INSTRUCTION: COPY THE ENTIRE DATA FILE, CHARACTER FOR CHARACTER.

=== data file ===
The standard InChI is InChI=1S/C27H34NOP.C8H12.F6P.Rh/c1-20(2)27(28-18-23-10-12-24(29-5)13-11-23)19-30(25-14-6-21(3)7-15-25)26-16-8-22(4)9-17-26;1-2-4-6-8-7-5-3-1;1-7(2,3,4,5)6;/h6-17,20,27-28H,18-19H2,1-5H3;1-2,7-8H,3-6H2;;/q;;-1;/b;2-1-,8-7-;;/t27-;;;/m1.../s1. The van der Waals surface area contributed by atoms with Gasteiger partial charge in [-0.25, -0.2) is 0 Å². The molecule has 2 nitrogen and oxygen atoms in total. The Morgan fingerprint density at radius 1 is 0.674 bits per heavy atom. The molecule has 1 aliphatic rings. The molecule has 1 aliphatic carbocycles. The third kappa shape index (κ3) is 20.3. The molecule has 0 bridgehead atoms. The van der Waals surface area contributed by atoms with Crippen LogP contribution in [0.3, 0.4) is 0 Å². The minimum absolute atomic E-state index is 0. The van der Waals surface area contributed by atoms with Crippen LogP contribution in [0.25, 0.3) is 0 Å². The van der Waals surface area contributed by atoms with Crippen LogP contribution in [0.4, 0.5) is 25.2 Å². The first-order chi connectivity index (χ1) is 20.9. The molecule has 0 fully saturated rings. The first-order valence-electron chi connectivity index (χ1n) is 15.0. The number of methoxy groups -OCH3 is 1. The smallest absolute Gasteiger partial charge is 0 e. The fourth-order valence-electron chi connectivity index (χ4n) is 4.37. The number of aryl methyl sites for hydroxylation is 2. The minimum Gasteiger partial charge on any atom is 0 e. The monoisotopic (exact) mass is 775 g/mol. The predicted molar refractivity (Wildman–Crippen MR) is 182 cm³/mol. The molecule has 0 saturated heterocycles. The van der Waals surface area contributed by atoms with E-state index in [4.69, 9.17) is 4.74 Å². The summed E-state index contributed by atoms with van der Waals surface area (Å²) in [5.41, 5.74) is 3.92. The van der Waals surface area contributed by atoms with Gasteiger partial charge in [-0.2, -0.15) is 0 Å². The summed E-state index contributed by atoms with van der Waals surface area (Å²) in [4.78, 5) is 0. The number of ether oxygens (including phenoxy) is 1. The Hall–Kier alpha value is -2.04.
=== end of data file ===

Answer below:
The standard InChI is InChI=1S/C27H34NOP.C8H12.F6P.Rh/c1-20(2)27(28-18-23-10-12-24(29-5)13-11-23)19-30(25-14-6-21(3)7-15-25)26-16-8-22(4)9-17-26;1-2-4-6-8-7-5-3-1;1-7(2,3,4,5)6;/h6-17,20,27-28H,18-19H2,1-5H3;1-2,7-8H,3-6H2;;/q;;-1;/b;2-1-,8-7-;;/t27-;;;/m1.../s1. The van der Waals surface area contributed by atoms with Gasteiger partial charge in [-0.25, -0.2) is 0 Å². The molecule has 2 nitrogen and oxygen atoms in total. The Morgan fingerprint density at radius 1 is 0.674 bits per heavy atom. The molecule has 1 aliphatic rings. The molecule has 1 aliphatic carbocycles. The third kappa shape index (κ3) is 20.3. The molecule has 0 bridgehead atoms. The van der Waals surface area contributed by atoms with Crippen LogP contribution in [0.3, 0.4) is 0 Å². The minimum absolute atomic E-state index is 0. The van der Waals surface area contributed by atoms with Crippen LogP contribution in [0.25, 0.3) is 0 Å². The van der Waals surface area contributed by atoms with Crippen LogP contribution in [0.4, 0.5) is 25.2 Å². The first-order chi connectivity index (χ1) is 20.9. The molecule has 0 fully saturated rings. The first-order valence-electron chi connectivity index (χ1n) is 15.0. The number of methoxy groups -OCH3 is 1. The smallest absolute Gasteiger partial charge is 0 e. The fourth-order valence-electron chi connectivity index (χ4n) is 4.37. The number of aryl methyl sites for hydroxylation is 2. The minimum Gasteiger partial charge on any atom is 0 e. The monoisotopic (exact) mass is 775 g/mol. The predicted molar refractivity (Wildman–Crippen MR) is 182 cm³/mol. The molecule has 0 saturated heterocycles. The van der Waals surface area contributed by atoms with E-state index in [4.69, 9.17) is 4.74 Å². The summed E-state index contributed by atoms with van der Waals surface area (Å²) in [5.41, 5.74) is 3.92. The van der Waals surface area contributed by atoms with Gasteiger partial charge in [-0.2, -0.15) is 0 Å². The summed E-state index contributed by atoms with van der Waals surface area (Å²) in [4.78, 5) is 0. The number of ether oxygens (including phenoxy) is 1. The Hall–Kier alpha value is -2.04.